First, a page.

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Is this a raging bull market or a cock n’ bull story?

Peter Switzer
13 November 2019

As Aussie property buyers are rushing back to auctions and open houses, US fund managers are giving the stock market a big thumbs up as FOMO (fear of missing out) has replaced FOLO (fear of losing out). And while most of you know that I wasn’t wildly negative on house prices when they were falling, and have remained positive on stocks even when the market lost close to 15% at one stage last year, I do worry a little when everyone gets too positive.

The legendary economist J.K.Galbraith warned us that “In economics, the majority is always wrong. It is a far, far better thing to have a firm anchor in nonsense than to put out on the troubled seas of thought.”

Now even though I rate JKG, he could be a little headstrong, so I’d argue that the majority eventually get it wrong. For a time, they can get it right and benefit from it but often the various asset markets they try to get rich in can come back to bite them.

But that biting might only be for a short- to medium-term because those who, say, remain long the overall stock market or long a quality property, do make good money over time.

For example, those who bought into North Bondi some 26 years ago have seen the value of their property go up 933%, as at mid-2018. A Malvern homeowner in Melbourne is up at least 1002%. And if you punted on Leda in Perth, you’re up 1193%! The Leda buyer of 25 years ago has seen an average rise of 48% a year, using simple numbers.

Yesterday I interviewed Sydney eastern suburbs real estate agent, Ben Collier of The Agency. Ben said for his market he’s never seen a house-price comeback like the current one. Property experts will say that not all suburbs and all markets are responding the same but we know with property that prices tend to ripple out from the centre rings of a city and from sought-after beach areas then eventually the desire to buy captures others and prices follow.

My favourite chart shows how stock markets crash over time but grow on a rising trend. The blue line in the chart below makes that point clear. It also shows how $10,000 invested over 1970 to 2009, one year after the GFC crash, snowballed into $453,166.

Obviously, with every one of those plunges on the blue line, a crash happened and there were losers from investing. But those who bought quality assets and were able to wait it out, would have grown their wealth.

The chart also shows getting in after a crash, rather than before a crash, is a really great idea as stock markets historically surpass their old all-time highs and go higher before crashing again. After that, they resume the upward trajectory. The first year after the crash, Australian markets rebounded by 30-80%!

With this in mind, how do you respond to the news that US fund managers have wiped recession fears off their mental white boards? The most recent Bank of America Merrill Lynch survey of fund managers found that cash levels of these pro-investors posted their largest decline since President Donald Trump’s 2016 election, to 4.2% from 5%, as investors rushed to take on risk. Cash on hand is now at its lowest level since June 2013.

And their global growth optimism rose to an 18-month high, the most in 20 years!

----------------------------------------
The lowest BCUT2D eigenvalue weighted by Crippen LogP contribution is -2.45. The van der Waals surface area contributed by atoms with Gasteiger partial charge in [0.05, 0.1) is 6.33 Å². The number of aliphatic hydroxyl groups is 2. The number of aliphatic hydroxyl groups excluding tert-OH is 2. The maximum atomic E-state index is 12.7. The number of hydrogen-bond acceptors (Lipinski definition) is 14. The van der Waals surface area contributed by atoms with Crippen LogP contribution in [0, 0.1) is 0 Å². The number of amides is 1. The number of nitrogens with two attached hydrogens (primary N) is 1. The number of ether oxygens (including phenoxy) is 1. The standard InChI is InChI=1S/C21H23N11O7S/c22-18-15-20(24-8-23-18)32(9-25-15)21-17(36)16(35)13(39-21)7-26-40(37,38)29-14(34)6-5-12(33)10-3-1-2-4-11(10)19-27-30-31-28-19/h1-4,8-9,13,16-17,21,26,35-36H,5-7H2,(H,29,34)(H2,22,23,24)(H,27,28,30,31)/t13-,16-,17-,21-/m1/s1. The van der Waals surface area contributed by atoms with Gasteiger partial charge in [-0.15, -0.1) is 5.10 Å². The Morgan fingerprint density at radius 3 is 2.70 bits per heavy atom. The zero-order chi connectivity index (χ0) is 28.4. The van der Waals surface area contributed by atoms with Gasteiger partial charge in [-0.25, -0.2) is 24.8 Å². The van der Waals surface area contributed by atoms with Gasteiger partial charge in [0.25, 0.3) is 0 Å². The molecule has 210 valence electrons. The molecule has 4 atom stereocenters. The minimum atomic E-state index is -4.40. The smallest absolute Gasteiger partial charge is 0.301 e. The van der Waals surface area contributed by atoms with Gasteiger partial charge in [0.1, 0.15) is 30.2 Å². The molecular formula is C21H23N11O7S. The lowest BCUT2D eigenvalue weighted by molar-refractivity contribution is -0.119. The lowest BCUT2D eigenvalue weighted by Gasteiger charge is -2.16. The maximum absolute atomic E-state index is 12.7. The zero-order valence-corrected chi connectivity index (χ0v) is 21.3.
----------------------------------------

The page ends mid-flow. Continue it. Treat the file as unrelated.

“The bulls are back…global recession concerns vanish and ‘Fear of Missing Out’ prompts wave of optimism and jump in exposure to equities & cyclicals,” Hartnett wrote in a note to clients. “We say…easy part of rally over, tougher part of rally beginning…but rally it can as no ‘excess greed,’ there is ‘excess liquidity’ (and trade/fiscal easing), and corporate earnings set to accelerate.” (CNBC)

Feeding this optimism is news that a trade deal of sorts is close, so you have to hope that President Trump and his team aren’t pedalling fake news! Despite this, the trade war, according to BOA, remains the number one concern for fund managers.

This survey involves 230 managers looking after $US574 billion and confirms my suspicion that the US stock market is in the euphoric phase of the stock market, which could easily extend into 2020, with more trade deals likely to be inked before the November US election next year.

I think we’ll creep into the euphoric phase in coming months, if a trade deal happens. And we’ll start to see a rebound of our economy. Then we’ll have to be careful, if you believe legendary investor Sir John Templeton.

He observed, quite rightly that, “Bull markets are born on pessimism, grown on scepticism, mature on optimism and die on euphoria.”

There’s no set time for any of these phases — from pessimism to scepticism to optimism and finally to euphoria. However, you’d expect to see rising interest rates and inflation and that’s why I suspect it’s safe to invest into 2020.

The question mark year might be 2021, after the US election, in the year known as the worst presidential year for stocks. Given this, provided you buy quality assets and maintain your cash flow from your job, your business or from your investments, you should be able to weather the storm until markets turn positive again.

Of course, I’ll try to pick the top and tell you when it could be wise to go to cash, so watch this space! That said, it’s a tough job to get the timing right and with interest rates historically low and with a very unusual President in the USA, this bull market’s euphoric phase could be an historically long one.

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